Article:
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Crime News

El Chapo's Wife Pleads Guilty, Admits Running Narcotics Trafficking Empire

Emma Coronel Aispuro, wife of Joaquin "El Chapo" Guzman, has pleaded guilty to drug trafficking and money laundering. 

By Gina Tron
Emma Coronel Aispuro G

Mexican drug boss Joaquin "El Chapo" Guzman’s wife pleaded guilty on Thursday to drug trafficking and money laundering charges. She was accused of running her husband’s narcotics empire in his absence. 

Emma Coronel Aispuro, 31, pleaded guilty Thursday in federal court, acknowledging that she knowingly and willfully conspired to distribute heroin, cocaine, marijuana and methamphetamine for several years. She also pleaded guilty to a money-laundering conspiracy charge and to engaging in transactions with a foreign narcotics trafficker.

US District Judge Rudolph Contreras asked her through an interpreter, "Are you entering this plea because you are guilty and for no other reason?" 

"Si," she answered in Spanish, CNN reports.

The 31-year-old former beauty queen was arrested in February at Dulles International Airport in Virginia and has been jailed since then.

“She is very happy to put this behind her,” Coronel Aispuro’s attorney, Jeffrey Lichtman, said outside the courthouse. “She didn’t expect to get arrested after her husband received life in prison. So, this is obviously a troubling time. But we’re going to get past it.”

Prosecutors have alleged Coronel Aispuro “worked closely with the command-and-control structure” of the Sinaloa cartel and conspired to distribute large quantities of drugs, knowing they would be smuggled into the U.S.

As Mexico’s most powerful drug lord, Guzman ran a cartel responsible for smuggling cocaine and other drugs into the United States during his 25-year reign, prosecutors say. They allege he had an “army of sicarios,” or “hit men,” who were under orders to kidnap, torture and kill anyone who got in his way.

The prosecutor, Anthony Nardozzi, said Guzman's wife had “aided and abetted” the Sinaloa cartel’s objectives to smuggle drugs into the U.S. and helped to import more than 450,000 kilograms of cocaine, 90,000 kilograms of heroin, 45,000 kilograms of methamphetamine and about 90,000 kilograms of marijuana.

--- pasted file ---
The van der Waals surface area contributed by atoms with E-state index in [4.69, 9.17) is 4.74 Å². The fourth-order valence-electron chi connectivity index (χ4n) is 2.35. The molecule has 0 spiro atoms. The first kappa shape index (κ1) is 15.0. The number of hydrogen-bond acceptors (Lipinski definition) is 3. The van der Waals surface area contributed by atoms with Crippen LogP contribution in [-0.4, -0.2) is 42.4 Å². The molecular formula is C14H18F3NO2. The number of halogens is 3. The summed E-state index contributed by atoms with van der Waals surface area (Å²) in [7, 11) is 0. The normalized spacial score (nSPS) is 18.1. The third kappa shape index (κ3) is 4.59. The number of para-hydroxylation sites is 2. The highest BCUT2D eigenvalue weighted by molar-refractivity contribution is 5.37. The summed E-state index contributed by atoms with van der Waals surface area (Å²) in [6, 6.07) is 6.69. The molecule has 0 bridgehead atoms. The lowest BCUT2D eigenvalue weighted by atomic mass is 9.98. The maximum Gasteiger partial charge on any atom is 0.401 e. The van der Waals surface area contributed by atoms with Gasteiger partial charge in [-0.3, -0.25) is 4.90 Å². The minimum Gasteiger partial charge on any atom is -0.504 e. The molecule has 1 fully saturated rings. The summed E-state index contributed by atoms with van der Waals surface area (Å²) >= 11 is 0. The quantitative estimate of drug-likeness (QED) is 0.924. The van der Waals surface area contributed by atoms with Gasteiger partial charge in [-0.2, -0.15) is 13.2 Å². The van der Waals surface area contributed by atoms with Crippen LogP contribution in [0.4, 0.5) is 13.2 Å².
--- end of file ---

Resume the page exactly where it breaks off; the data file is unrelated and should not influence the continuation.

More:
Lichtman insisted that Coronel Aisupro was a “very minimal participant” in the drug empire. “She was a very small part of this much larger thing,” he said

Her arrest earlier this year was a surprise in part because authorities had made no move to arrest her over the past two years, even after she was implicated in her husband’s crimes. During Guzman’s trial in 2019, prosecutors said she helped orchestrate Guzman’s two prison breaks in Mexico.

She was a regular at her husband's 2019 Brooklyn trial, where she was often spotted waving at her husband, CNN reports. At one point, she and Guzman wore matching velvet jackets in court.

Nardozzi said Coronel Aispuro “served as a go-between” to deliver messages to cartel members after her husband was arrested and also conspired with Guzman’s sons to “plan and coordinate” his prison escapes.

Coronel Aispuro listened quietly as prosecutors described how they could prove her illegal activity if she chose to go to trial.

Licthman said his client did not agree to cooperate with federal investigators but hoped she would receive below a statutory minimum sentence of 10 years in prison. She is due back in court in September for sentencing.

The Associated Press contributed to this report.

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